Open Word Sorting A word grouping technique that allows the organizer to determine and engage with a range of different classifications.
Open-Source Software Refers to software that is usually free of charge to the public, with the source code available for modification and use.
Operant Conditioning A process which involves using pleasant or unpleasant outcomes to control conduct and its frequency.
Opportunity Gap Illustrates the ways that race, SES, familial situations, or other variables work in concert to facilitate anti-intellectual sentiments and behaviors in certain segments of students. This in turns leads to low academic and skills attainment which can perpetuate the cycle of generational poverty that caused the opportunity gap in the first place. It truly can become a never-ending cycle that affects generations.
Oppressed Groups Groups of people that have little to no societal power, are subservient to another group or are silenced. Oppressed groups may include marginalized people.
Oral History Project A long-term project in which students research the personal histories of an individual of their choice, conduct interviews of the person, and create a presentation which includes artifacts, a feature article, a personal memoir, and a photograph.
Oral Interaction An act of communication and a foundational social skill which includes the ability to initiate dialogue, change topics during the conversation, take turns, know Appropriate to say in the context, speak directly, convey relevant information, and so on.
Orbitofrontal Cortex The portion of the brain that connects the brainstem, the limbic system, and the frontal cortex. This part of the brain is critical to executive function.
Organization A way to commit objects and events to memory. In order to organize information, you must group stimuli into meaningful clusters which aid in the process of recollection. The specific strategies used to organize information will vary at different ages.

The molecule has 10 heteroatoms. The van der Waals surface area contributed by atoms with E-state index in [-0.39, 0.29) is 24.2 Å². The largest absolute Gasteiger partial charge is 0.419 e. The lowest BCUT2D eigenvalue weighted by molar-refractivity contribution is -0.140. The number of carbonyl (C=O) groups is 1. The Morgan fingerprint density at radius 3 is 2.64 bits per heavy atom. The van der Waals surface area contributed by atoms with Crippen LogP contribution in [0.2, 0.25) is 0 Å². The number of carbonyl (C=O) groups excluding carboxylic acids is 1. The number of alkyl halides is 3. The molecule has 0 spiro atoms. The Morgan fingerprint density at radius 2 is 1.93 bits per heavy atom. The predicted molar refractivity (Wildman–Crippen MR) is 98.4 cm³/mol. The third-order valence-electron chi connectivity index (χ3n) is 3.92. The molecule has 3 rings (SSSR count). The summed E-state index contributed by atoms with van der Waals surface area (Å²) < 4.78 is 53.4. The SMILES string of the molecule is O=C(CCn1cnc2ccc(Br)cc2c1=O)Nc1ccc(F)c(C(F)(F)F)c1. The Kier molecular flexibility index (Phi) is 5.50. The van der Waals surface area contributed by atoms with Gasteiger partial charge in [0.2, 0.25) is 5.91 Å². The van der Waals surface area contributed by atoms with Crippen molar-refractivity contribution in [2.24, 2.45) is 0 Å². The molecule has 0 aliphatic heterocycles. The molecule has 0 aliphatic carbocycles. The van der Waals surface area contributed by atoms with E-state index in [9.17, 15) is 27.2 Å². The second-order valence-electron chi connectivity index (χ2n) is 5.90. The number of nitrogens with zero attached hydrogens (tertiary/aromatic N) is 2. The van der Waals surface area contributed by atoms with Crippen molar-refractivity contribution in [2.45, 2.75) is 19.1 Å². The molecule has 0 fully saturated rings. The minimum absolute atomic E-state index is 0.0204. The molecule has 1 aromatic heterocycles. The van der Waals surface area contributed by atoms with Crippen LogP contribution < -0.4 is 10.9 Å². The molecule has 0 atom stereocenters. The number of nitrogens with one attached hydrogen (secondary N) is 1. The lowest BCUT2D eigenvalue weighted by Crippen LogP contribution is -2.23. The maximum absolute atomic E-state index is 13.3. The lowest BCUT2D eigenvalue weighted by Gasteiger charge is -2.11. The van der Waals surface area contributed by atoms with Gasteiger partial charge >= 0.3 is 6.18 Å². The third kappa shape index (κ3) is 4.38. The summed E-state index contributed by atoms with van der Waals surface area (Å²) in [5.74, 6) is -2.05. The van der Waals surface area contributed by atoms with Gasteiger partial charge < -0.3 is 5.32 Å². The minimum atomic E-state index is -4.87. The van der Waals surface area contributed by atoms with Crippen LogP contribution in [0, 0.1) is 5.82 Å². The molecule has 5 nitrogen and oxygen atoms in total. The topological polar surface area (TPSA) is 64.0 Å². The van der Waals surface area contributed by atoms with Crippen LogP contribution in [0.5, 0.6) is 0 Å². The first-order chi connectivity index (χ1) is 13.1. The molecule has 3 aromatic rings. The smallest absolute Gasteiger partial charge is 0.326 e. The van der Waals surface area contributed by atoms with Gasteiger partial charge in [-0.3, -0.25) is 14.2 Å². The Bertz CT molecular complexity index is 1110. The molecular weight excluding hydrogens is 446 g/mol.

Orientation An institution’s formal process of welcoming admitted students to campus and giving them an education on the information and policies that they will need to be successful from day one. It is usually a half day or full day event.
Orthography The system for the standard use of symbols for writing in a language; the conventional rules of spelling and writing in a language.
Outlaw Words Words that do not conform to the usual conventions of pronunciation.
Outlining The hierarchical representation of the main points in a given material or text.
Out-of-level Testing The process of assessing children at one grade level with measures designed to assess children of another grade level.
Overexcitability Dabrowski’s theory that explains giftedness as being related to one of the emotional sensitivity areas (intellectual, imaginational, sensual, emotional, and psychomotor).
Overextensions The application of a word to a new object whose label is unknown based on common traits between the two objects.
Overlapping The teacher’s ability to respond to interruptions or problems in student behavior all the while continuing a lesson.
Overt Aggression Aggressive actions such as pushing, shoving, or throwing objects when facing frustration. Overt aggression tends to be more common in boys.